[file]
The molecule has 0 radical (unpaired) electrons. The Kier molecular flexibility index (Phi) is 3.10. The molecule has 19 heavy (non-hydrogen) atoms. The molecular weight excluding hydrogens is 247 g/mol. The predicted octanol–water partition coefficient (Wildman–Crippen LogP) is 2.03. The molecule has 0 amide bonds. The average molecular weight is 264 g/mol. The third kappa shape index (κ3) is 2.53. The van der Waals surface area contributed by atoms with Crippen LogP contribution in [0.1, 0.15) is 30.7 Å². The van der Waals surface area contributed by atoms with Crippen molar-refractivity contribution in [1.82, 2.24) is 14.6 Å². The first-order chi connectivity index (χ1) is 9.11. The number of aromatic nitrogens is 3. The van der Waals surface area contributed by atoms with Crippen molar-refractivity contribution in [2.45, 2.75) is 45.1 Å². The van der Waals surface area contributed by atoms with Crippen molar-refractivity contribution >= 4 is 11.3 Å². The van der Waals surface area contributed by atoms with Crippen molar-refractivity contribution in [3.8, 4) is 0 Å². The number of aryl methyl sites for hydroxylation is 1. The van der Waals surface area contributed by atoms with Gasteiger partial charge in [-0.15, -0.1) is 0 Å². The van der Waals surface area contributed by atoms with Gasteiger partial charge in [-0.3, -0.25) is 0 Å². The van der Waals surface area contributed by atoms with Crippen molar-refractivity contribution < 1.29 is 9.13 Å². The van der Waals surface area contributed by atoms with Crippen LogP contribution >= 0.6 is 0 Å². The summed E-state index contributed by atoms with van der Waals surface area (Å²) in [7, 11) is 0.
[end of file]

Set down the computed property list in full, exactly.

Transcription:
The molecule has 0 radical (unpaired) electrons. The Kier molecular flexibility index (Phi) is 3.10. The molecule has 19 heavy (non-hydrogen) atoms. The molecular weight excluding hydrogens is 247 g/mol. The predicted octanol–water partition coefficient (Wildman–Crippen LogP) is 2.03. The molecule has 0 amide bonds. The average molecular weight is 264 g/mol. The third kappa shape index (κ3) is 2.53. The van der Waals surface area contributed by atoms with Crippen LogP contribution in [0.1, 0.15) is 30.7 Å². The van der Waals surface area contributed by atoms with Crippen molar-refractivity contribution in [1.82, 2.24) is 14.6 Å². The first-order chi connectivity index (χ1) is 9.11. The number of aromatic nitrogens is 3. The van der Waals surface area contributed by atoms with Crippen molar-refractivity contribution in [2.45, 2.75) is 45.1 Å². The van der Waals surface area contributed by atoms with Crippen molar-refractivity contribution >= 4 is 11.3 Å². The van der Waals surface area contributed by atoms with Crippen molar-refractivity contribution in [3.8, 4) is 0 Å². The number of aryl methyl sites for hydroxylation is 1. The van der Waals surface area contributed by atoms with Gasteiger partial charge in [-0.15, -0.1) is 0 Å². The van der Waals surface area contributed by atoms with Gasteiger partial charge in [-0.3, -0.25) is 0 Å². The van der Waals surface area contributed by atoms with Crippen molar-refractivity contribution < 1.29 is 9.13 Å². The van der Waals surface area contributed by atoms with Crippen LogP contribution >= 0.6 is 0 Å². The summed E-state index contributed by atoms with van der Waals surface area (Å²) in [7, 11) is 0.